I was saved in 1975 during the early days of the Holy Spirit renewal in Singapore. For the next 13 years I worshiped in a small Anglican parish. My plan was to become an Anglican priest. However, in 1989, after being caught in the middle of a church conflict, I became disillusioned with church politics and decided to be a missionary to the Philippines.
But that was not to be. A group of 20 teen-agers asked me to be their Bible study teacher. On May 7, 1989, under the covering of a local Assemblies of God church, City Harvest Church was born. The group of 20 would soon grow to 1,300 and despite the early years of inexperience and foolish zeal, people just kept getting saved. In retrospect, the reason was simple: The church was in revival and God was working for us.
However, for the next three years, the church ran into a wall. In spite of every effort we made, the attendance languished at around 1,300. So we turned our attention to consolidation and achieved a fair amount of success.
The people grew strong in prayer and even stronger in spiritual warfare and deliverance. Praise and worship took on a new front as the church started producing professionally mastered "live" CDs, which was a first in Asia. Bible education was growing with the birth of City Harvest Bible Training Center, at present, the largest international affiliate of Oral Roberts University in Tulsa, Oklahoma.
Overcoming the wall hindering growth. Although the church was known all over Southeast Asia as a ministry with strong, radical Christians, Sun and I sensed that something was dreadfully amiss. No matter what we did, the church simply would not grow.
After Bible conferences and seminars, Sun would often ask me, "Is that all there is to the Christian life and ministry? Is organizing event after event what a church is all about?"
Despite all the praying, worshiping and sermonizing, there seemed to be a lack of true purpose among our people. Both of us were in the depths of desperation.
By early 1995, we were crying out to the Lord for a breakthrough. In February of that year, I was invited to preach at a camp meeting in Honolulu. One night, while in the hotel room at Waikiki Beach, a strong presence of God came upon me and moved me to read Matthew 22:36-40. For the next hour, I read and meditated on this passage over and over again.
The Holy Spirit began working powerfully in my heart, revealing to me that Christianity in its simplest essence had one simple basic theme: loving God wholeheartedly and loving people fervently. Everything a church does and every direction a church takes must move its members to love God and people more.
It became clear to me that the way God loves people is by saving their souls. Therefore, if our church was to live out the will of God, we had to do everything we could to save the lost. I began to understand that soul-winning is indeed the primary purpose of God--everything else is secondary.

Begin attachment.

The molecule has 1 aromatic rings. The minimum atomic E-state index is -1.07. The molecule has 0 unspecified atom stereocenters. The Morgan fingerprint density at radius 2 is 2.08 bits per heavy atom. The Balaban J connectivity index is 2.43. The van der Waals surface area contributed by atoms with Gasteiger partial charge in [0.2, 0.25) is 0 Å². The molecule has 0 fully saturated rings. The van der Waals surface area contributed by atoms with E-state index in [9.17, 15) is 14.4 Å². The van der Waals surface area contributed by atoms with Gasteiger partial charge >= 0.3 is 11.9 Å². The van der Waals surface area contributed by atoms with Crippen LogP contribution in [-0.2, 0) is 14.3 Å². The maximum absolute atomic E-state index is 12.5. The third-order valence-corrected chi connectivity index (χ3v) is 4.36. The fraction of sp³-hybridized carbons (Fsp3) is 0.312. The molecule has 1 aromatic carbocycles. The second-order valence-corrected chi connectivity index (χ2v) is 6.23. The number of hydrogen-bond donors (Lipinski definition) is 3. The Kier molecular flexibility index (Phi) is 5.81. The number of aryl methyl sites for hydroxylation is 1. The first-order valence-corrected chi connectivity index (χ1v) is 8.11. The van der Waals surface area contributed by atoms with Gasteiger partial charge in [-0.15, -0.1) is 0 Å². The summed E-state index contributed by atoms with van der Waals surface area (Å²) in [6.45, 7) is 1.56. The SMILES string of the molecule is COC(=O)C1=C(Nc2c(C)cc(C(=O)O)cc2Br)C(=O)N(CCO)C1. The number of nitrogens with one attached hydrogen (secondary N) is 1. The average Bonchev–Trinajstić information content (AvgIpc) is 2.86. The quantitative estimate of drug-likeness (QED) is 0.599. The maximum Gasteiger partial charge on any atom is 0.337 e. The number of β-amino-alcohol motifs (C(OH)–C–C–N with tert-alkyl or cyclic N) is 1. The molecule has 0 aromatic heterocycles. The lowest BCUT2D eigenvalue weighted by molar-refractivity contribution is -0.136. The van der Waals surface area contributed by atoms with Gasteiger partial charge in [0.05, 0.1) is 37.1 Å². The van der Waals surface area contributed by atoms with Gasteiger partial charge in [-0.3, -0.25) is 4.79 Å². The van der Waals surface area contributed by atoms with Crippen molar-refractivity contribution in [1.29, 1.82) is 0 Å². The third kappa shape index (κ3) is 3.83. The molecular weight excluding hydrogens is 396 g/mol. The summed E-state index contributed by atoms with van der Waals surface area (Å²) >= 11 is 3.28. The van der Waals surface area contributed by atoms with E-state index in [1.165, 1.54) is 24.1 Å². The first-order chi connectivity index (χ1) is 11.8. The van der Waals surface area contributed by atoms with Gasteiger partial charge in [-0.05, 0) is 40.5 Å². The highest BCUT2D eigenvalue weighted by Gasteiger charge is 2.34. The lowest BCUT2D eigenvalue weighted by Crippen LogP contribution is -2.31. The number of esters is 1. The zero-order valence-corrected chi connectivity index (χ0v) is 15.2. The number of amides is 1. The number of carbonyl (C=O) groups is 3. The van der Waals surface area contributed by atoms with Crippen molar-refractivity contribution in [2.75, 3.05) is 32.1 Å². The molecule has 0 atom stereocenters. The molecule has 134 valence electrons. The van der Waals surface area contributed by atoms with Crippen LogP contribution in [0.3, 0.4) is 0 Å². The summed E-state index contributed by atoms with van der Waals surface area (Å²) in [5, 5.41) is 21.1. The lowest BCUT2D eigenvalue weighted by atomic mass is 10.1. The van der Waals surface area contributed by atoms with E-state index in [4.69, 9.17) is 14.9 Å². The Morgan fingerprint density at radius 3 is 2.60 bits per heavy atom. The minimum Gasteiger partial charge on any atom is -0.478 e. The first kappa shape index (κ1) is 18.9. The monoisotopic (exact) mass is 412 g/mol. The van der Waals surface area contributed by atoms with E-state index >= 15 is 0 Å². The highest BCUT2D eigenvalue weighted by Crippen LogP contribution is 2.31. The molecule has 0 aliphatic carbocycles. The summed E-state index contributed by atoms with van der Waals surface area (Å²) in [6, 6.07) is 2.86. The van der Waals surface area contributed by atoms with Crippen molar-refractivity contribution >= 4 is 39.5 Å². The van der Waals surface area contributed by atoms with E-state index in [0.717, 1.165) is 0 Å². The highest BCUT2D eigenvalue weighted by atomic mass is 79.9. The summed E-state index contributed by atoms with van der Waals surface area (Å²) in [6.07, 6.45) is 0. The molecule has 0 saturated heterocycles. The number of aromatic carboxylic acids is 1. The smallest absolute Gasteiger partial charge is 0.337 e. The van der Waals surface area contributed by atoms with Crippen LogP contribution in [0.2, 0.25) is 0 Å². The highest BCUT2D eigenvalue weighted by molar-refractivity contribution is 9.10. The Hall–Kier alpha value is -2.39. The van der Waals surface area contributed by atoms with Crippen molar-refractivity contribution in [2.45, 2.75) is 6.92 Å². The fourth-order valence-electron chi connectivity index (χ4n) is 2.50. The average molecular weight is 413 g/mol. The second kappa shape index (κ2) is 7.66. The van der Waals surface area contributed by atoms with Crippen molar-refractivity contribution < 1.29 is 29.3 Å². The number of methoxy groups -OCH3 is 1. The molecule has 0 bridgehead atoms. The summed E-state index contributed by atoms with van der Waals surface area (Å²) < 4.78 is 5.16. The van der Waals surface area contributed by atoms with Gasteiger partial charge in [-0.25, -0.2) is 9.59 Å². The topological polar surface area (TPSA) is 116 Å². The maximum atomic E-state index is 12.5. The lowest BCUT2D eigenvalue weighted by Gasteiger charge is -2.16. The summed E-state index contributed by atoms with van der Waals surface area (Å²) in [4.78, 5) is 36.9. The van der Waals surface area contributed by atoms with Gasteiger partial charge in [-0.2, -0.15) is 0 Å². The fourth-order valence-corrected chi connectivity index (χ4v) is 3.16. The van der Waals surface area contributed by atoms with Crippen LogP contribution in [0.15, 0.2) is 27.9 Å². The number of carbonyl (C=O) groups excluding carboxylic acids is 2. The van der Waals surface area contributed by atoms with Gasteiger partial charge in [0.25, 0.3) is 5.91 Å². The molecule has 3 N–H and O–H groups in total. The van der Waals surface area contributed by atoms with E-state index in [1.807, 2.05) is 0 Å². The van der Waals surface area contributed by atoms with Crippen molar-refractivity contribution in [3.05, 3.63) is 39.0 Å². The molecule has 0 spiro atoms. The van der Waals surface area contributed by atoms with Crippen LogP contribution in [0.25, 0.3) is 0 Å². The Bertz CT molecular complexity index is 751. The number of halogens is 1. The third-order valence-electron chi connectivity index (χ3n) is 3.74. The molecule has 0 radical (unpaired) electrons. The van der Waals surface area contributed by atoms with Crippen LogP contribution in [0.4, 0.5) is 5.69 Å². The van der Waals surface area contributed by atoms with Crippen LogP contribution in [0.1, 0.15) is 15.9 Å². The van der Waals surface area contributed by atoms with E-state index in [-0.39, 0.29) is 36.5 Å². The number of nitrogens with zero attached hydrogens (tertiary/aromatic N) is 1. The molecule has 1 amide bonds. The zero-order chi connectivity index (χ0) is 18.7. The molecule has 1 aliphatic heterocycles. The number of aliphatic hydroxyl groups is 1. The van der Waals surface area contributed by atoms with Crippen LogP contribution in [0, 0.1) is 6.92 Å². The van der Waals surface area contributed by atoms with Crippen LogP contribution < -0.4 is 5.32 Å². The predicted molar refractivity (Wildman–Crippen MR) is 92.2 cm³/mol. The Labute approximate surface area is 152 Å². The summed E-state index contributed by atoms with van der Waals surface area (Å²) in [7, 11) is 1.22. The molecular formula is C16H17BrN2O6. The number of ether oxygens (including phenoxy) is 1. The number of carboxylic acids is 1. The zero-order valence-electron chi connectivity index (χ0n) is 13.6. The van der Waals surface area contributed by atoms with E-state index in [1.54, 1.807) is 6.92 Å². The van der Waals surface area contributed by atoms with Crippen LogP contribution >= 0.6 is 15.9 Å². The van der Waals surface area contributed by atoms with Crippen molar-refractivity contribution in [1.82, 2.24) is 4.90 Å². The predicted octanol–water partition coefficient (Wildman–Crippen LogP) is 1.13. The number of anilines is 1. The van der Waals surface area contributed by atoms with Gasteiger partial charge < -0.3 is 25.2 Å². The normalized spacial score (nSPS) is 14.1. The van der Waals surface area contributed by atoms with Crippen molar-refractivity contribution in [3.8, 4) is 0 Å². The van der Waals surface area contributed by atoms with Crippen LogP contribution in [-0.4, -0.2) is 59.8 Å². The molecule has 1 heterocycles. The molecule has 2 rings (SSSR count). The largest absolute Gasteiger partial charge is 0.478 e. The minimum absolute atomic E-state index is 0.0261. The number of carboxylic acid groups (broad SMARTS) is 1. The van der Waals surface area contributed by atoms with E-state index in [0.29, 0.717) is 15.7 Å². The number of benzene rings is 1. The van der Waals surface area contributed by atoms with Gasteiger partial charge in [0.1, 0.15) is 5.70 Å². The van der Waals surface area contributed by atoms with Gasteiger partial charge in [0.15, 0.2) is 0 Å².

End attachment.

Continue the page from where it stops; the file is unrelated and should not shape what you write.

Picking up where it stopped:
I saw how so many people in our church would get into deep intercession, and yet never win souls for Jesus. They would get so aggressive in spiritual warfare and so deep in the Word, and yet never lead others to Christ.
It dawned on me that while our congregation had the basic pillars of prayer, fellowship, discipleship, ministry and Bible education, these pillars were not supporting the foundational purpose of the church, which is winning the lost to Christ. That night, I got a fresh revelation about the need for soul-winning.
The final challenge came as God spoke very clearly to my heart: "From now on, everything you do in City Harvest Church and every vision you have must be based on these two principles of loving God and loving people. And if you can take the anointing I have put within your people outside the four walls of the church, then in one year, I'm going to double your attendance and bring growth beyond your imagination."
Thus armed with this new revelation in my spirit and mind, I returned home and ruthlessly evaluated all our church programs. Sun and I immediately discarded any program that did not fit those two aims of loving God and people.
Our prayer meetings started to have a focus on the lost. The songs we sang started to have a focus on the lost. Everything we did started to have a focus on the lost. Gradually, the spiritual atmosphere in the church began to change as a sense of destiny, purpose and faith surged through our people.
I discovered that many of our members, including church workers, simply did not know how to share the gospel with non-Christians. We had to teach everybody from scratch the basics of soul-winning.
The church also took up new challenges to reach out to the poor, the elderly, the AIDS inflicted, the street kids, the handicapped and the disadvantaged. We were determined to find a hurt and heal it, and find a need and meet it.
True to His promise, God started adding to the church in a dramatic fashion as we reached out to the lost. In the next 10 months, the congregation leapfrogged from 1,300 to 3,200 members.
Why had we stagnated for so long? As I looked back, I realized that during the first three years of our church, the Lord was working for us. It was a time of revival. Yet, we forgot that the whole purpose of revival was to empower the church for the task of the Great Commission. Yes, God wanted to work for us, but He would rather work with us.